We invite contributions with theoretical, methodological or empirical perspectives that approach leadership and ethics from a critical perspective. We are particularly eager to hear from authors inspired by theoretical perspectives (e.g. gender and diversity studies) that are outside or at the margins of current leadership and ethics research and help us both to challenge and think more carefully about its assumptions, conceptualizations and truths.
We welcome proposals for papers addressing leadership and ethics, including:
- The ethics of difference in leadership and organization
- Feminist ethical leadership
- The politics of ethical leadership
- Charismatic leadership and ethics
- Ethical leadership and globalization
- Ethical leadership beyond good and evil
- The practice of leadership and forms and traditions of ethics
- New methodologies and research designs for leadership and ethics research
Bass, B.M. & P. Steidlmeier (1999): "Ethics, character,
and authentic transformational leadership behavior." Leadership Quarterly, 10 (1), 181–218
Banerjee, S. (2010): "Governing the global corporation: A critical perspective." Business Ethics Quarterly, 20 (2), 265–274
Banerjee, S.B. (2008): "Corporate social responsibility: The good, the bad and the ugly." Critical Sociology, 34 (1), 51–79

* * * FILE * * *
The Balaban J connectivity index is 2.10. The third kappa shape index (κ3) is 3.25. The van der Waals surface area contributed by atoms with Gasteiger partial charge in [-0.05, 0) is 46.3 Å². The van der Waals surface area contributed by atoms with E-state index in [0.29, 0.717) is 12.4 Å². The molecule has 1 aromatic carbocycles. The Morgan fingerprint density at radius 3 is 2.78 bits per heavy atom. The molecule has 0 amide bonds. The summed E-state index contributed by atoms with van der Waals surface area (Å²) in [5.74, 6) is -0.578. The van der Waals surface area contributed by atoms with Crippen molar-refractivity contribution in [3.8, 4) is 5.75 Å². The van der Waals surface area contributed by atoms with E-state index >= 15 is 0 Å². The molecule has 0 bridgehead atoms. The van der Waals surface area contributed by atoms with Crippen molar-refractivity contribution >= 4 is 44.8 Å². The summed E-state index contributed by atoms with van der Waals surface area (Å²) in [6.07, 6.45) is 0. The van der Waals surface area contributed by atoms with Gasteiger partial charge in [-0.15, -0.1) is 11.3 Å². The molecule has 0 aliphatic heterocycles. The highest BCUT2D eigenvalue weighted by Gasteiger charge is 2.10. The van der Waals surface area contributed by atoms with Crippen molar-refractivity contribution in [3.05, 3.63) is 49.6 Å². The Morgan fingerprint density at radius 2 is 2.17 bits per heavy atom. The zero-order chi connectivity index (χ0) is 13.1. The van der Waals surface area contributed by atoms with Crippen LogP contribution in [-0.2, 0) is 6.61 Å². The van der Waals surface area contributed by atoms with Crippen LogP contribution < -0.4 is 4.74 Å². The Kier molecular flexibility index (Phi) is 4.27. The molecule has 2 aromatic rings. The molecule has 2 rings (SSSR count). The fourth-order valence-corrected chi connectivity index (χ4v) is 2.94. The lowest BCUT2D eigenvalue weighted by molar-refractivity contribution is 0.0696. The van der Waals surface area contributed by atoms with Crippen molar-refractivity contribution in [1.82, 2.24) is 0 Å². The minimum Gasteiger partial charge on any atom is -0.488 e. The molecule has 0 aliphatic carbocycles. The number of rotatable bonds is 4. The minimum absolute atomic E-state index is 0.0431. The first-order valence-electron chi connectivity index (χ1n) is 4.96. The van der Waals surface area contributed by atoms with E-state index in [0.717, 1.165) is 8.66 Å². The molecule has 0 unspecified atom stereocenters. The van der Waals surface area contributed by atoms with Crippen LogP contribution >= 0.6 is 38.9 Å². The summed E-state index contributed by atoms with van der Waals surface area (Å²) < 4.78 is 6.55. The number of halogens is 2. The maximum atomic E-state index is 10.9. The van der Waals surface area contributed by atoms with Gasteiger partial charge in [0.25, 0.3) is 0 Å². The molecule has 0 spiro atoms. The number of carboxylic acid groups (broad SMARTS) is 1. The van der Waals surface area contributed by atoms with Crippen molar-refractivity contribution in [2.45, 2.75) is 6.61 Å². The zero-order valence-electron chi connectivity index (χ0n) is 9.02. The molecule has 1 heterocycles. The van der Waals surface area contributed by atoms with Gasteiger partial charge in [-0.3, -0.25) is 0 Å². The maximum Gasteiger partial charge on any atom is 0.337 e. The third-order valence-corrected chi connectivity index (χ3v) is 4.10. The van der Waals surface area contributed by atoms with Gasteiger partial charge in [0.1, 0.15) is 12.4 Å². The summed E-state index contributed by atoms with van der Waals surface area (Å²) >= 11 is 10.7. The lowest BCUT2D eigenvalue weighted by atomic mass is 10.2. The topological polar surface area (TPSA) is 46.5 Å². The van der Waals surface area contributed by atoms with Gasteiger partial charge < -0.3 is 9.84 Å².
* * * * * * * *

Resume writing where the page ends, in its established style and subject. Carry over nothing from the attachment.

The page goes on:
Brown, M.E., L.K. Treviño & D.A. Harrison (2005): "Ethical leadership: A social learning perspective for construct development and testing." Organizational Behavior and Human Decision Processes, 97 (1), 117–134
Case, P. & J. Gosling (2007): "Wisdom of the moment: Premodern perspectives on organizational action." Social Epistemology, 21 (2), 87–111
Case, P., R. French & P. Simpson (2011): "The philosophy of leadership." In: A. Bryman et al. (eds), The SAGE Handbook of Leadership. London: Sage, 242–252
Ciulla, J.B. (ed.) (2004): Ethics, The Heart of Leadership. 2nd ed. Westport, CT: Praeger
Crane, A., D. Knights & K. Starkey (2008): "The conditions of our freedom: Foucault, organization, and ethics." Business Ethics Quarterly, 18 (3), 299–320
Jones, C. (2010): "Editorial introduction: Derrida, business, ethics." Business Ethics: A European Review, 19 (3), 235–237
Knights, D. & M. O'Leary (2005): "Reflecting on corporate scandals: the failure of ethical leadership." Business Ethics: A European Review, 14 (4), 359–366
Knights, D. & M. O'Leary (2006): "Leadership, Ethics and Responsibility to the Other." Journal of Business Ethics, 67 (2), 125–137
Parker, M. (2003): "Business, ethics and business ethics: Critical theory." In: M. Alvesson & H. Willmott (eds.), Studying Management Critically. London: Sage, 197–219
Sandberg, J. (2008): "Understanding the separation thesis." Business Ethics Quarterly, 18 (2), 213–232
Takala, T. (1989): "Discourse on the social responsibility of the firm in Finland, 1930–1940 and 1972–1982. Theoretical framework and empirical findings." Scandinavian Journal of Management, 5 (1), 5–19
Treviño, L.K., M. Brown & L.P. Hartman (2003): "A qualitative investigation of perceived executive ethical leadership. Perceptions from inside and outside the executive suite." Human Relations, 55 (1), 5–37
Treviño, L.K., L.P. Hartman & M. Brown (2000): "Moral person and moral manager: How executives develop a reputation for ethical leadership." California Management Review, 42 (1), 128–142